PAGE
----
Highway to Hell?
We are traveling down the road of controversy, as a plan for a cross-Maine transportation route gets rolling. Now in the infant stages of planning, this $2 billion project has been a topic highly argued since the 1930′s. An east-west highway, in the central part of the state, could help the Maine economy, but some believe this could be our own highway to hell.
The 22o-mile private toll road affects several parts of Maine, including areas that use to flourish with the mill and factory jobs. Due to the economy taking a nose dive off the high board, this particular part of the state could benefit from the jobs the highway creates. Although there is no timeline of construction, the temporary jobs a large project would create, could be enough for many Mainers to dig themselves out of the hole. At that point, they could move to a more economically rewarding place, or help to continue the expansion of Central Maine. That is IF the plan guarantees that Mainers get first dibs on the jobs, and not the out of state contractors the state often hires. The new highway would also create a shortcut for Canadian goods going from the Maritime Seaport to Quebec and create more tourism for all areas involved.
Those who appose the east-west corridor project have come up with other ways to compromise, such as upgrading existing east-west rail lines. Some say this will be less intrusive and less of an environmental impact. In the plans that have been released to the pubic, it states that no conservation areas or protected areas would be bisected by the road. Peter Vigue, chairman and CEO of Cianbro Corp., ”This is a work in progress and we are assessing every mile,” he said. Many will argue that damaging Maine’s beauty could be hurtful to the image that Maine represents, as a woodsy, slower lifestyle that so many know and love. A lot of the people against the highway, are the same ones who did not want the casinos in Maine.
Robert Morrison, of Charleston, in Penobscot County, said the scope of the project leaves the possibility open to an oil pipeline that would run alongside the highway. ”Would you want a partner that kept secrets from you? Particularly a partner that had tried to deceive you for a year or more?” he asked legislators. He makes a very good point there, considering there have been many details not released to the public.
Bruce Van Note, deputy commissioner of the Maine DOT, said the east-west corridor proposal is currently a private project, outside the scope of the law. This allows the department to participate in public-private partnerships. There has never been an application to the department for any public-private partnership. Van Note and Peter Mills, executive director of the Maine Turnpike Authority, said allowing public view of partnership documents in projects’ first stages would render the public-private program meaningless. Does this mean our concerns and opinions are meaningless?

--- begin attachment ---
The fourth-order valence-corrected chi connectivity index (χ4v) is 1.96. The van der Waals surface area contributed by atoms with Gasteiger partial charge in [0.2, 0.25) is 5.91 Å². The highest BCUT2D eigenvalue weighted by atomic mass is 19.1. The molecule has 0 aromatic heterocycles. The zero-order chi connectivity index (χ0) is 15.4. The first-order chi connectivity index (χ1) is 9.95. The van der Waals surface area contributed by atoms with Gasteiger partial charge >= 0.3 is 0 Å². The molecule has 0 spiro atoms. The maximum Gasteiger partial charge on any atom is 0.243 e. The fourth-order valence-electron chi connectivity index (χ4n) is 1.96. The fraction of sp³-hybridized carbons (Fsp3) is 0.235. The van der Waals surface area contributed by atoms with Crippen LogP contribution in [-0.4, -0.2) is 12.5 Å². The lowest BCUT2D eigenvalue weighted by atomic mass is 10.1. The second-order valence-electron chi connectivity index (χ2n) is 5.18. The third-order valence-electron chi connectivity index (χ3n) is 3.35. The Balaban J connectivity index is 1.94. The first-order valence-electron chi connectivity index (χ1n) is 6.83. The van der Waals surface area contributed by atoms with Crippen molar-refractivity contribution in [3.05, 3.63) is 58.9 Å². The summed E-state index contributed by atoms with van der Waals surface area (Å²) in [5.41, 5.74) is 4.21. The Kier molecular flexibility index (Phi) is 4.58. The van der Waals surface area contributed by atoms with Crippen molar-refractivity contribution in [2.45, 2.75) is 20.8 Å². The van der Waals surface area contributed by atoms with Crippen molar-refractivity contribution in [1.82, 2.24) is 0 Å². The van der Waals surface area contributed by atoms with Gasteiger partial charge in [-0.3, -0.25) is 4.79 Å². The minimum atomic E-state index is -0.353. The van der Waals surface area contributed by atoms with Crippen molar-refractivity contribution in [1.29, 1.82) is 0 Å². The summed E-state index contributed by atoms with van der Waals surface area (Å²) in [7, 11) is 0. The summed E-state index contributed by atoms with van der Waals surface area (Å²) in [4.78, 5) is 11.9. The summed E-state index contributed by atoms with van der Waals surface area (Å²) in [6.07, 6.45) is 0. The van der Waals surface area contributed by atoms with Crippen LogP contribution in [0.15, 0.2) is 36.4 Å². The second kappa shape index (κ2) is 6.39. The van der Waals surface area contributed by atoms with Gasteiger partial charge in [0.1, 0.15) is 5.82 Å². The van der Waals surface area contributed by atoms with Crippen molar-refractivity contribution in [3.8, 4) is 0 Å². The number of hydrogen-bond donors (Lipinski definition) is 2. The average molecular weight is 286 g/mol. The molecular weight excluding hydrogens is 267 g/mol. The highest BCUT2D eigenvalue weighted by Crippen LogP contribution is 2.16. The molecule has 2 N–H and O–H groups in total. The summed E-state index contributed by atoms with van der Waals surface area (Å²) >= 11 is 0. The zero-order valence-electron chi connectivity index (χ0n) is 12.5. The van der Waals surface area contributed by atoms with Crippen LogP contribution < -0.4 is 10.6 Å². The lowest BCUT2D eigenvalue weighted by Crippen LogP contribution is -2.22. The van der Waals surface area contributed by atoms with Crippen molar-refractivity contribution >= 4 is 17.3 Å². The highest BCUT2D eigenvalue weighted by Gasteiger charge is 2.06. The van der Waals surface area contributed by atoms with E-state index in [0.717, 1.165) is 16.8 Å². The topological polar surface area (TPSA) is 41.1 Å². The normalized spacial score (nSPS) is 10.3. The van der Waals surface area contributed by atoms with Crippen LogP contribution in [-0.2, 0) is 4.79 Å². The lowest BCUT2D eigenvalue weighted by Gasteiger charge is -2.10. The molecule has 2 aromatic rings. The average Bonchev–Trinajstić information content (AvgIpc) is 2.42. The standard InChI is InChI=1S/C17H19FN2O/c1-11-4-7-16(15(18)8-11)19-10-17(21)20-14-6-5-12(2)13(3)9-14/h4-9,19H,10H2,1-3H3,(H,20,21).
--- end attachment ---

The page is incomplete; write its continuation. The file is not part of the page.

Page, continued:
Assistant House Majority Leader Jeff McCabe, D-Skowhegan, said his bill, L.D. 721, was not specifically about the east-west highway, but was aimed at fostering more informed community discussions of major transportation projects. The bill would remove the DOT’s authority to restrict public access to records from transportation projects with an “initial capital cost” of $25 million or more, or when the project would establish tolls on roads that were previously toll-free.
As the most expensive development project in state history, there is a lot of research to be done. Last year, the Legislature directed the DOT to conduct a $300,000 economic feasibility study of the highway. Governor Paul LePage, a supporter of the project, slowed the study last year after a Republican senator’s constituent raised some concerns. Van Note said the DOT has spent “a few thousand dollars” to draft a request-for-proposal to conduct the study, which drew no response. There is a large difference in $300,000, and “a few thousand dollars,” you can ask anyone who makes less than $2000 a month.
There are so many questions still left on the minds of Mainers as we inch closer to a possible 220 mile expansion. In a time where the state is so far in debt, can we really afford this? How long will it take to pay for itself? Will Maine workers be employed by the investors? Those questions and more are coming from all over the state.
What lane are you in when it comes to the east-west highway controversy? Are you for it, or against it? Why?
Leave your comments below and buckle your seat belt!